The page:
Cold miso sesame noodles

cold miso sesame noodles and toppings

As much as I love this disgusting heat wave in Toronto (really!), I don’t enjoy sweating over a hot stove. It’s why cold Japanese noodles are the ultimate summer dish.

This dressing is so easy to whip together—a savoury, zesty mix of miso, soy sauce, sesame oil and ginger–and no blender needed!

Feel free to turn up the heat. A teaspoon of chili sauce nicely balances the chilled noodles and veggies.

prep the veggies & protein

Gather the veggies. There are many options depending on what’s in season, and here are some recommendations:

  • avocado
  • bok choy
  • cabbage
  • carrot
  • cherry tomatoes
  • cucumber
  • kale
  • mushrooms (like enoki, king oyster, shiitake and shimeji)
  • red bell pepper
  • spinach
  • zucchini
  • eda mame (soybeans)
  • seitan, tempeh or firm tofu, sautéed

If you cook seitan (made from wheat), it looks and feels like chicken. (It’s also known as “wheat meat.”) High in protein, low in carbs, seitan can be prepared as you would tofu and tempeh. I typically toss it into my stir fries or boil it in soup.

Look for seitan in health food shops; I found mine in bulk, and also at a Chinese vegetarian grocer.

make the dressing

sauces and soba

This is my current supply of sauces, vinegars, soup base and noodles.

Left to right: miso paste, seasoned rice vinegar, toasted sesame oil, sweet brown rice vinegar, light tamari (soy sauce), ponzu sauce. Front: kamut and buckwheat soba noodles.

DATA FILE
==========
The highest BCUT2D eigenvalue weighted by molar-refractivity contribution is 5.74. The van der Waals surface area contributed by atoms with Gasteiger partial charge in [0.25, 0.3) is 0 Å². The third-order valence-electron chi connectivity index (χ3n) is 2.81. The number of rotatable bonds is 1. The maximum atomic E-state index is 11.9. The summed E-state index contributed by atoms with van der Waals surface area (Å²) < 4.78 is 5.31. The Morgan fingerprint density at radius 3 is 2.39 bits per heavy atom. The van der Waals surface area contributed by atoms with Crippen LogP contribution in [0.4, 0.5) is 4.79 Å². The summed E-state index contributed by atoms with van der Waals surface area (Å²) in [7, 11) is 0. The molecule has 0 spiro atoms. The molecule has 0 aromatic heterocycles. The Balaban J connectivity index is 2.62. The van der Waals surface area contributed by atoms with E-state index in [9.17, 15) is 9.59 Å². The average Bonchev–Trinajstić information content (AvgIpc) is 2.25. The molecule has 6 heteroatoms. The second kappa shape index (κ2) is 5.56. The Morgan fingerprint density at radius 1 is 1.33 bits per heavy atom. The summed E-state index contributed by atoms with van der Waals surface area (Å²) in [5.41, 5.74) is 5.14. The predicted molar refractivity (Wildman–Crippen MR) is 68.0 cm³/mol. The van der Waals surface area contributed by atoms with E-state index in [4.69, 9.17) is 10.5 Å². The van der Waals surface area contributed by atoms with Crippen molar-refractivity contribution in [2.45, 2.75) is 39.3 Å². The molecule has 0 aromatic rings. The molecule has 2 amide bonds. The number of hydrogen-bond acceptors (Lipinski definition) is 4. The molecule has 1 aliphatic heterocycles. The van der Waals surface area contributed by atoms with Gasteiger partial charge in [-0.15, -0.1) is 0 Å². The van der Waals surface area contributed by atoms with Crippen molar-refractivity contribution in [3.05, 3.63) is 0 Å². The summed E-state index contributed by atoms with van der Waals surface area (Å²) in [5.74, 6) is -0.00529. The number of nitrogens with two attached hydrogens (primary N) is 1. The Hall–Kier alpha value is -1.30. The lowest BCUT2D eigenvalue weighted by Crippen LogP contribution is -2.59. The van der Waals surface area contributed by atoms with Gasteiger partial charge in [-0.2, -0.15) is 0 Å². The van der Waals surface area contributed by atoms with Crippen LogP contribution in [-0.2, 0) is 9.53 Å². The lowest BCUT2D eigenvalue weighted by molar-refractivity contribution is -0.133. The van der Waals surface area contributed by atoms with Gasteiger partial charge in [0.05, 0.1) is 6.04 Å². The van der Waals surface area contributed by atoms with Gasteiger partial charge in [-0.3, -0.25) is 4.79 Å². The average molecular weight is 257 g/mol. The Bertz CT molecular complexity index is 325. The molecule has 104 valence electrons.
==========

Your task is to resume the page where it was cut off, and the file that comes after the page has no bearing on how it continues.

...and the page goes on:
It’s the first time I tried the Tradition Miso brand* of organic miso paste. There are brown rice, barley and chick pea versions. The brown rice miso was aged for three years, and tasted wonderfully rich and flavourful. So I suggest just one tablespoon for this dressing. I also love the fact that it comes in a glass jar rather than plastic.

Total time: 5 minutes
Yields enough for 2 hearty noodle bowls

1/3 cup of water
1 tbsp of miso paste
1 tbsp of soy sauce or tamari
1 tsp of toasted sesame oil
chili sauce (optional)
ginger, grated

  1. In a small bowl, combine the ingredients.
  2. Optional: for added creaminess, stir in 1 tbsp of tahini (sesame paste).

pick your noodles

Below are common varieties eaten in Japan but any noodle will do, even spaghetti.

  • soba: thin Japanese noodles made of buckwheat
  • somen: common in Japan, China and Korea; thinner than soba and made of wheat flour
  • egg-free ramen: adapted from Chinese wheat noodles; a number of vegan ramen brands are available on the market (let me know if you have tried any!)
  • udon: thick wheat noodles

Cook time: 5 to 10 minutes depending on the noodle type.
Total time: 7 to 12 minutes.

  1. In a pot of boiling water, cook the noodles according to the instructions.
  2. After they are cooked, rinse under cold water. This removes the starch and prevents sticking.
  3. Serve in a bowl with the dressing.

add the toppings

I always have fun decorating my bowl with various garnishes. These work well in Asian-inspired dishes.

  • bamboo shoots
  • bean sprouts
  • black sesame seeds
  • green onion, chopped
  • nori (dried seaweed) strips
  • red chili flakes

Enjoy and stay cool this summer! Slurping is recommended.

cold miso sesame noodles

* For this blog post, I was not paid by companies to write about their products. These opinions are entirely my own.

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